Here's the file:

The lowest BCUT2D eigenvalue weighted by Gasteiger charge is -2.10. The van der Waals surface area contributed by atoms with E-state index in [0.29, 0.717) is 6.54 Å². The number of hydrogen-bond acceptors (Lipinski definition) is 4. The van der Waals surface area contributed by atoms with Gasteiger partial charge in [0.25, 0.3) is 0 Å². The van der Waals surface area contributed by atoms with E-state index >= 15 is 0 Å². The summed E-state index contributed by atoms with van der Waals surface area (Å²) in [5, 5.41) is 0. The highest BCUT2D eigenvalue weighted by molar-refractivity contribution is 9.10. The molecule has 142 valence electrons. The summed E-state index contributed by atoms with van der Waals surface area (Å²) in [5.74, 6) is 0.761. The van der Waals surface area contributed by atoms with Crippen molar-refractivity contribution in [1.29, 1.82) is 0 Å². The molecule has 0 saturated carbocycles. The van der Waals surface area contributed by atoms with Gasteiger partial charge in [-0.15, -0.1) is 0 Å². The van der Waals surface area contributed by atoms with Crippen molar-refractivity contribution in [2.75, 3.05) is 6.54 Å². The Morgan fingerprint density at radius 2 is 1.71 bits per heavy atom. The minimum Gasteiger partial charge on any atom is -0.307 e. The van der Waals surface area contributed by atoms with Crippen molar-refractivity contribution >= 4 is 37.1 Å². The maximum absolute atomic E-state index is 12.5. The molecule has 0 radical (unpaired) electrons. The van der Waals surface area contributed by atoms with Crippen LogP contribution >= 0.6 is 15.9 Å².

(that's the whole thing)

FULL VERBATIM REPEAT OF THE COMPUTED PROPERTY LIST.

The lowest BCUT2D eigenvalue weighted by Gasteiger charge is -2.10. The van der Waals surface area contributed by atoms with E-state index in [0.29, 0.717) is 6.54 Å². The number of hydrogen-bond acceptors (Lipinski definition) is 4. The van der Waals surface area contributed by atoms with Gasteiger partial charge in [0.25, 0.3) is 0 Å². The van der Waals surface area contributed by atoms with E-state index >= 15 is 0 Å². The summed E-state index contributed by atoms with van der Waals surface area (Å²) in [5, 5.41) is 0. The highest BCUT2D eigenvalue weighted by molar-refractivity contribution is 9.10. The molecule has 142 valence electrons. The summed E-state index contributed by atoms with van der Waals surface area (Å²) in [5.74, 6) is 0.761. The van der Waals surface area contributed by atoms with Crippen molar-refractivity contribution in [1.29, 1.82) is 0 Å². The molecule has 0 saturated carbocycles. The van der Waals surface area contributed by atoms with Gasteiger partial charge in [-0.15, -0.1) is 0 Å². The van der Waals surface area contributed by atoms with Crippen molar-refractivity contribution in [2.75, 3.05) is 6.54 Å². The Morgan fingerprint density at radius 2 is 1.71 bits per heavy atom. The minimum Gasteiger partial charge on any atom is -0.307 e. The van der Waals surface area contributed by atoms with Crippen molar-refractivity contribution >= 4 is 37.1 Å². The maximum absolute atomic E-state index is 12.5. The molecule has 0 radical (unpaired) electrons. The van der Waals surface area contributed by atoms with Crippen LogP contribution >= 0.6 is 15.9 Å².